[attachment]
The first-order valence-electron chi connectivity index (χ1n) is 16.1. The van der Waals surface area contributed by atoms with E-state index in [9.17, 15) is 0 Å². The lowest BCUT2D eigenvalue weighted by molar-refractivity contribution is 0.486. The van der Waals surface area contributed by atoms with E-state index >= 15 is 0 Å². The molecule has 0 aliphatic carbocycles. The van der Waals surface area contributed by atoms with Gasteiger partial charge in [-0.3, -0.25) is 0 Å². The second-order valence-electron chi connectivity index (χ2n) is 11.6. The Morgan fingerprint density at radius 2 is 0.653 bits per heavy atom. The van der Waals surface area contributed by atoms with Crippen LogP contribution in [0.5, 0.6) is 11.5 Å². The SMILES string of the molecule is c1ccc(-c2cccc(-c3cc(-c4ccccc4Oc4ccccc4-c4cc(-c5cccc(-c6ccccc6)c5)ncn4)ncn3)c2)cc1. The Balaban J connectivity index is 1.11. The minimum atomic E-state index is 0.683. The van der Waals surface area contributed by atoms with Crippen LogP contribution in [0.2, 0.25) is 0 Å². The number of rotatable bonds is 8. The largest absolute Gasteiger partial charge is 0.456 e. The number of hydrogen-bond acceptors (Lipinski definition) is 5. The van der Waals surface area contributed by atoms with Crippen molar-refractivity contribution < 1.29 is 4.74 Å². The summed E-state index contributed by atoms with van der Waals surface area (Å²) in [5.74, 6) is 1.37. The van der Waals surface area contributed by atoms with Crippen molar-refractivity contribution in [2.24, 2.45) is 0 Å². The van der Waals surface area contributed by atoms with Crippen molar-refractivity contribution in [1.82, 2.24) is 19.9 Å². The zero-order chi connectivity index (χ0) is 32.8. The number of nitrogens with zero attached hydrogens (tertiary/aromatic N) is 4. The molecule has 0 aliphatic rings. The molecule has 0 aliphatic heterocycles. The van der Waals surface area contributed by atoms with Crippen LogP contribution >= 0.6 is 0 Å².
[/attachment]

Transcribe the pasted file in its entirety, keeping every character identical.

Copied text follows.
The first-order valence-electron chi connectivity index (χ1n) is 16.1. The van der Waals surface area contributed by atoms with E-state index in [9.17, 15) is 0 Å². The lowest BCUT2D eigenvalue weighted by molar-refractivity contribution is 0.486. The van der Waals surface area contributed by atoms with E-state index >= 15 is 0 Å². The molecule has 0 aliphatic carbocycles. The van der Waals surface area contributed by atoms with Gasteiger partial charge in [-0.3, -0.25) is 0 Å². The second-order valence-electron chi connectivity index (χ2n) is 11.6. The Morgan fingerprint density at radius 2 is 0.653 bits per heavy atom. The van der Waals surface area contributed by atoms with Crippen LogP contribution in [0.5, 0.6) is 11.5 Å². The SMILES string of the molecule is c1ccc(-c2cccc(-c3cc(-c4ccccc4Oc4ccccc4-c4cc(-c5cccc(-c6ccccc6)c5)ncn4)ncn3)c2)cc1. The Balaban J connectivity index is 1.11. The minimum atomic E-state index is 0.683. The van der Waals surface area contributed by atoms with Crippen LogP contribution in [0.2, 0.25) is 0 Å². The number of rotatable bonds is 8. The largest absolute Gasteiger partial charge is 0.456 e. The number of hydrogen-bond acceptors (Lipinski definition) is 5. The van der Waals surface area contributed by atoms with Crippen molar-refractivity contribution < 1.29 is 4.74 Å². The summed E-state index contributed by atoms with van der Waals surface area (Å²) in [5.74, 6) is 1.37. The van der Waals surface area contributed by atoms with Crippen molar-refractivity contribution in [2.24, 2.45) is 0 Å². The van der Waals surface area contributed by atoms with Crippen molar-refractivity contribution in [1.82, 2.24) is 19.9 Å². The zero-order chi connectivity index (χ0) is 32.8. The number of nitrogens with zero attached hydrogens (tertiary/aromatic N) is 4. The molecule has 0 aliphatic rings. The molecule has 0 aliphatic heterocycles. The van der Waals surface area contributed by atoms with Crippen LogP contribution >= 0.6 is 0 Å².